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Supreme Court Rules Abortion is No Longer a Constitutional Right: State-by-State Abortion Laws Breakdown

The United States Supreme Court ruled that abortion is no longer a constitutional right when it released its long-awaited opinion in Dobbs v. Jackson Women’s Health Organization.

The opinion, which closely matched the draft opinion leaked in May, states that the availability of abortion would now be determined by the laws of the individual states. The issue in question was not about whether abortion was legal. Under federalism, there is a particular order that takes place when there are two bodies of government. In this opinion, the Court determined that the right to an abortion is not found in the Fourteenth Amendment’s reference to “liberty.” The opinion also states that the right to obtain an abortion is “not deeply rooted in the Nation’s history and tradition.” Finally, the Court determined that Roe v. Wade and other cases improperly claimed authority over abortion regulation from the states. Therefore, anything having to do with the legalization of abortion and its corresponding rights and services are now determined by state law.

The effects of the Dobbs decision will likely impact group health insurance for years to come. Because of this decision, health insurers and employers, especially those with employees in many different states, will need to be aware of the abortion laws of each state. Do note, many states are expected to change their laws in response to this decision. Employers and health insurers are strongly encouraged to keep track of this ever-changing landscape.

The Supreme Court determined that anything having to do with the legalization of abortion, and its corresponding rights and services, would revert to state law. The list below is current, as of the decision in Dobbs, and applies only to elective abortions. Exceptions for therapeutic abortion vary by state.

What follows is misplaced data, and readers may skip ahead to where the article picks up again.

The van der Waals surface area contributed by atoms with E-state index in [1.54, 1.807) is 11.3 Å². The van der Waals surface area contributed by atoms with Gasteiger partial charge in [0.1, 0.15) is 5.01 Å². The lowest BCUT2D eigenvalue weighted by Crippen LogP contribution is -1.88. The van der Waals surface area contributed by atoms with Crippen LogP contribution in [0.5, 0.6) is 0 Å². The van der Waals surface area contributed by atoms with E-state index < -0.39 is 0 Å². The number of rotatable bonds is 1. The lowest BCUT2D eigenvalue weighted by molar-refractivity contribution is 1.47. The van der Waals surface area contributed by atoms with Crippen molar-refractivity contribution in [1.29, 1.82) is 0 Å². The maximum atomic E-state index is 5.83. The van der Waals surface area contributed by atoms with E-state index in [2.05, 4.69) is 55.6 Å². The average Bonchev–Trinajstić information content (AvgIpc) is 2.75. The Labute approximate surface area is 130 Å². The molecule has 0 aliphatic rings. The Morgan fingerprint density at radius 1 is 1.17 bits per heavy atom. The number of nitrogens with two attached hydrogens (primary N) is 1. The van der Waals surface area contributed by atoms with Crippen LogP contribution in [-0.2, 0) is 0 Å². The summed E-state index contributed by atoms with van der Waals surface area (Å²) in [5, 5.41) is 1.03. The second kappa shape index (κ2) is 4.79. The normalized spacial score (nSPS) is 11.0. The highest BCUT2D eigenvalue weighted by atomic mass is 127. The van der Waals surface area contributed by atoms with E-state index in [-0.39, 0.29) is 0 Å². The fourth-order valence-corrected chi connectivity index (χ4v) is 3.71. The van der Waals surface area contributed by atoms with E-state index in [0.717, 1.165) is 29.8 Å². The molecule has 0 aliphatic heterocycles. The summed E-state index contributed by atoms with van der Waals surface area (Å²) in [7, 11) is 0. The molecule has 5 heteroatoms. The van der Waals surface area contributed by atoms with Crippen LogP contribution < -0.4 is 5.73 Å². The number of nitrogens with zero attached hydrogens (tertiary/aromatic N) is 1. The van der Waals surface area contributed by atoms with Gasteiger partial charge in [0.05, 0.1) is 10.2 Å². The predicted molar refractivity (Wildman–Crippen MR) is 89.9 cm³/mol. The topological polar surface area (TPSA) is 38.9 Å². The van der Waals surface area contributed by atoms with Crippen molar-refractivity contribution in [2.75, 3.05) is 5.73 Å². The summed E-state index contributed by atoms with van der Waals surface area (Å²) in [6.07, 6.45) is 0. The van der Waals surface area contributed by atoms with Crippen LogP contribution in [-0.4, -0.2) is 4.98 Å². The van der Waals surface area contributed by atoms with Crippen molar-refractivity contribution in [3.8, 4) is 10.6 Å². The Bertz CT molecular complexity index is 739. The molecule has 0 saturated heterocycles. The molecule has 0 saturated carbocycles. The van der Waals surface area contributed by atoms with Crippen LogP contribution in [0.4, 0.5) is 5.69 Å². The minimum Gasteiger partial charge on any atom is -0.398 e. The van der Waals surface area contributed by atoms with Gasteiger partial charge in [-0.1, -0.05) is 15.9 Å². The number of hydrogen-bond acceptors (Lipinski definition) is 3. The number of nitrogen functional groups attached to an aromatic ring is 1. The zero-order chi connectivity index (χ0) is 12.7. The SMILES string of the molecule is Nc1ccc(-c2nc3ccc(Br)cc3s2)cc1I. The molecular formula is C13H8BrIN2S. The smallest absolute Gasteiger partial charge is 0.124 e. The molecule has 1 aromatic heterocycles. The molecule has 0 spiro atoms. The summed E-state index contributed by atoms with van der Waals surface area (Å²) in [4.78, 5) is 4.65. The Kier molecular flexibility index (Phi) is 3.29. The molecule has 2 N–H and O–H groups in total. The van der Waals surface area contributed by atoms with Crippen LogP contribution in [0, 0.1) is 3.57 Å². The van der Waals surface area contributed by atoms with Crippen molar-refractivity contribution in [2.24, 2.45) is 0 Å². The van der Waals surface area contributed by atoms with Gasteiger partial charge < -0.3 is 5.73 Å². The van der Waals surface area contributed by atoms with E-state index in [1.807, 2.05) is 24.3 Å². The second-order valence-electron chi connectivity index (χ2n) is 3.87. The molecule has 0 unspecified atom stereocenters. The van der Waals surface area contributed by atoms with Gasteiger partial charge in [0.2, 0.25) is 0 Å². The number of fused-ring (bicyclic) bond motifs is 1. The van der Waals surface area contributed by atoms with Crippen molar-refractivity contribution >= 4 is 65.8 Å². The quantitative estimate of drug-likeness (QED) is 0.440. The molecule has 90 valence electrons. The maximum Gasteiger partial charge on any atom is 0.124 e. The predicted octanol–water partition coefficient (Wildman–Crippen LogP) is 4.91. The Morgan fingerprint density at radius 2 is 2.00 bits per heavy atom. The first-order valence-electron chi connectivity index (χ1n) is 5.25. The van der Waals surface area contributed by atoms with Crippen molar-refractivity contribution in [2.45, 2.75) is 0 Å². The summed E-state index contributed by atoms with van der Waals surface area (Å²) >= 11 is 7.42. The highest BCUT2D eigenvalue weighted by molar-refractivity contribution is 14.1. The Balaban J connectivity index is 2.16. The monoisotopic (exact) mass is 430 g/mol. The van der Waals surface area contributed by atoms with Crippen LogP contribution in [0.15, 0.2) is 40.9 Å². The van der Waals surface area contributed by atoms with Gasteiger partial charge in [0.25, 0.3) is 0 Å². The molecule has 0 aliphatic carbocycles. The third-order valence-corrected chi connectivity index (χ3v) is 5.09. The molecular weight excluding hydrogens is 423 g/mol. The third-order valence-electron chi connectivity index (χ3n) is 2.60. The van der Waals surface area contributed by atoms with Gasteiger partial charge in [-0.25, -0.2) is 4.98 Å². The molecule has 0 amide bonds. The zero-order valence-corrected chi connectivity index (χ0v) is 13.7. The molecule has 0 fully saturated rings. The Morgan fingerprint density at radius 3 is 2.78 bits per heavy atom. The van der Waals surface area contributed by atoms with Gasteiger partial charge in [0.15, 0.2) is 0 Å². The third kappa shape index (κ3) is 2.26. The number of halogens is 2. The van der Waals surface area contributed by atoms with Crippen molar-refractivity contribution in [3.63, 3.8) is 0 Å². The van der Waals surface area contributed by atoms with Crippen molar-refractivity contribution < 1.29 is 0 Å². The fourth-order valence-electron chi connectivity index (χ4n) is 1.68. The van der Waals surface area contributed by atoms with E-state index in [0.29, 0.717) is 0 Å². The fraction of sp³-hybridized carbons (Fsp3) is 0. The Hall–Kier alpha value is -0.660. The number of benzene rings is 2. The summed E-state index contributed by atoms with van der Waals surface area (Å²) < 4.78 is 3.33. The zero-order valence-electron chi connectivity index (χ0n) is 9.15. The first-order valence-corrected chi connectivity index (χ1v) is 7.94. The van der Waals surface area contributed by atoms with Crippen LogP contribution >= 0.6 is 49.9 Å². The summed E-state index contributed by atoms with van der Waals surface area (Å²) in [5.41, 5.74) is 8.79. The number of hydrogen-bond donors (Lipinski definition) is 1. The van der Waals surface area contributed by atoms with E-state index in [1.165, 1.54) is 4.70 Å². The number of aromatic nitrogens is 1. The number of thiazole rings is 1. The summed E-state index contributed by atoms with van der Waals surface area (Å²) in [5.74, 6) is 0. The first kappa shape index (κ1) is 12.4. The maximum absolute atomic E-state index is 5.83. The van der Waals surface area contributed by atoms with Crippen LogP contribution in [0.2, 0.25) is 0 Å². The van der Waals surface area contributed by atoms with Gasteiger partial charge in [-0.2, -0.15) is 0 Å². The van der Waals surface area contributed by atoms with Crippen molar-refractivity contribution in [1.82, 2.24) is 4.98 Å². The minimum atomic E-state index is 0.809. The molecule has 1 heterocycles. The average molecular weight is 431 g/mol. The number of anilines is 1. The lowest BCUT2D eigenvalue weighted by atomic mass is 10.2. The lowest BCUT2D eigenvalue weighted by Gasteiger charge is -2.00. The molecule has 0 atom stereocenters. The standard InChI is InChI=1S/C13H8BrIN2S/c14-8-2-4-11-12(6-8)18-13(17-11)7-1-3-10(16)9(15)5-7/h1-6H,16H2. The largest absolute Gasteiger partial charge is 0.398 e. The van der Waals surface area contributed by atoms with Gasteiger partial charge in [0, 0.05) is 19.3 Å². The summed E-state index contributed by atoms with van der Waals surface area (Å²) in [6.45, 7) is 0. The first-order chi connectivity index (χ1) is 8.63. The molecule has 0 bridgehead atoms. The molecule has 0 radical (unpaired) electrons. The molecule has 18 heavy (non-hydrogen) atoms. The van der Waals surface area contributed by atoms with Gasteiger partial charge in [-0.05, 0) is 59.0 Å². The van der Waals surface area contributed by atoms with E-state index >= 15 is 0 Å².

For information on how the Dobbs decision could impact the decisions employers make about their group health plans, see How Your Health Plans May Be Impacted by Dobbs v. Jackson.
Get the most up-to-date information by registering for the upcoming session: Employer Considerations in Light of Dobbs Decision.

Note: In many states abortion is legal “until viability.” Generally, “viability” is defined as the ability of a developing fetus to survive independent of a pregnant woman’s womb. Plan sponsors should look to each state’s specific law to see how “viability” is defined.

Each State's Abortion Laws

State Prohibited Restricted Uncertain Legal
Alabama X
Alaska X
Arizona X (Total ban after 15 weeks expected to take effect in 90 days; Update 7/6/22: State Attorney General claims a law banning abortion is in effect)
Arkansas X
California X (Until viability)
Colorado X
Connecticut X (Until viability)
Delaware X (Until viability)
District of Columbia X
Florida X (Total ban after 15 weeks; Update 7/6/22: State law remains in effect pending appeal)
Georgia X (Total ban after 22 weeks, but court case for ban after 6 weeks is pending)
Hawaii X (Until viability)
Idaho X
Illinois X (Until viability)
Indiana X (Total ban after 22 weeks; Update 8/10/22: Beginning 9/15/22 - Total ban with exceptions for rape, incest, fetal anomalies, and life of the mother)
Iowa X (Total ban after 22 weeks; Update 7/6/22: Ban after 6 weeks is pending)
Kansas X (Total ban after 22 weeks)
Kentucky X (Update 7/6/22: Complete ban and 6-week ban is temporarily blocked; current law is a ban after 20 weeks)
Louisiana X (Update 7/6/22: Complete ban has been temporarily blocked; State has a law banning abortion after 15 weeks and after 22 weeks, unclear which applies)
Maine X (Until viability)
Maryland X (Until viability)
Massachusetts X (Until 24 weeks)
Michigan X (Law before Roe bans nearly all abortions. Governor says law will not be enforced)
Minnesota X (Until viability)
Mississippi X
Missouri X
Montana X (State has ban after 20 weeks, enforcement uncertain)
Nebraska X (Total ban after 22 weeks)
Nevada X (Until viability)
New Hampshire X (Until 24 weeks)
New Jersey X
New Mexico X
New York X (Until viability)
North Carolina X (State has ban after 20 weeks, enforcement uncertain)
North Dakota X
Ohio X (Update 8/10/22: Total ban after 6 weeks)
Oklahoma X
Oregon X
Pennsylvania X (Total ban after 24 weeks)
Rhode Island X (Until viability)
South Carolina X (Update 7/6/22: Ban after 6 weeks has taken effect, per court order)
South Dakota X
Tennessee X
Texas X
Utah X (Update 7/11/22: Complete ban has been temporarily blocked; State has a law banning abortion after 18 weeks still applies)
Vermont X
Virginia X (Until viability)
Washington X (Until viability)
West Virginia X
Wisconsin X (Update 8/10/22: Abortion is banned at 22 weeks)
Wyoming X

Due to this decision, there will likely be many changes in state law. For the most up-to-date information, register for the upcoming session:Employer Considerations in Light of Dobbs Decision. If you have specific questions about how this decision impacts your plan, contact your OneDigital consultant.